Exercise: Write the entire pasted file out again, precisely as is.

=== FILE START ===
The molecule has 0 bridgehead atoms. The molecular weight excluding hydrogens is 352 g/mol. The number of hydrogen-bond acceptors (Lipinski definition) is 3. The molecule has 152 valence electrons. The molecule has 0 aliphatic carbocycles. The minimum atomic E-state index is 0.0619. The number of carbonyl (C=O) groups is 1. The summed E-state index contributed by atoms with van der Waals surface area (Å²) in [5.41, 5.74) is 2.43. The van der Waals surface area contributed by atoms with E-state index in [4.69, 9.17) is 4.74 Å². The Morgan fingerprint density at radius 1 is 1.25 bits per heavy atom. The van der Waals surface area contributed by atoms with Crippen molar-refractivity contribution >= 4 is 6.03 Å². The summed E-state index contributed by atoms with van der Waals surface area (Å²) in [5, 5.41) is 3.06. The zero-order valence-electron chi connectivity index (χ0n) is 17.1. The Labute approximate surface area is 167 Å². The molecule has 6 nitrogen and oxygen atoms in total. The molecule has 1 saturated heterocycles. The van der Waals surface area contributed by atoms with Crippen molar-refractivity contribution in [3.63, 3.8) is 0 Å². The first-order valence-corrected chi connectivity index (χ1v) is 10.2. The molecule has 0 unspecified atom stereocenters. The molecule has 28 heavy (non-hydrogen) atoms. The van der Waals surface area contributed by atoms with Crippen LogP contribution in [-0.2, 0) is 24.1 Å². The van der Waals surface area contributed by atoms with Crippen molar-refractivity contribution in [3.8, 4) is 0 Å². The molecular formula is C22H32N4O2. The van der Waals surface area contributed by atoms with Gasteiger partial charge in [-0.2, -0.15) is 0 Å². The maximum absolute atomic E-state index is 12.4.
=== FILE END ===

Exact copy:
The molecule has 0 bridgehead atoms. The molecular weight excluding hydrogens is 352 g/mol. The number of hydrogen-bond acceptors (Lipinski definition) is 3. The molecule has 152 valence electrons. The molecule has 0 aliphatic carbocycles. The minimum atomic E-state index is 0.0619. The number of carbonyl (C=O) groups is 1. The summed E-state index contributed by atoms with van der Waals surface area (Å²) in [5.41, 5.74) is 2.43. The van der Waals surface area contributed by atoms with E-state index in [4.69, 9.17) is 4.74 Å². The Morgan fingerprint density at radius 1 is 1.25 bits per heavy atom. The van der Waals surface area contributed by atoms with Crippen molar-refractivity contribution >= 4 is 6.03 Å². The summed E-state index contributed by atoms with van der Waals surface area (Å²) in [5, 5.41) is 3.06. The zero-order valence-electron chi connectivity index (χ0n) is 17.1. The Labute approximate surface area is 167 Å². The molecule has 6 nitrogen and oxygen atoms in total. The molecule has 1 saturated heterocycles. The van der Waals surface area contributed by atoms with Crippen molar-refractivity contribution in [3.63, 3.8) is 0 Å². The first-order valence-corrected chi connectivity index (χ1v) is 10.2. The molecule has 0 unspecified atom stereocenters. The molecule has 28 heavy (non-hydrogen) atoms. The van der Waals surface area contributed by atoms with Crippen LogP contribution in [-0.2, 0) is 24.1 Å². The van der Waals surface area contributed by atoms with Crippen molar-refractivity contribution in [3.8, 4) is 0 Å². The molecular formula is C22H32N4O2. The van der Waals surface area contributed by atoms with Gasteiger partial charge in [-0.2, -0.15) is 0 Å². The maximum absolute atomic E-state index is 12.4.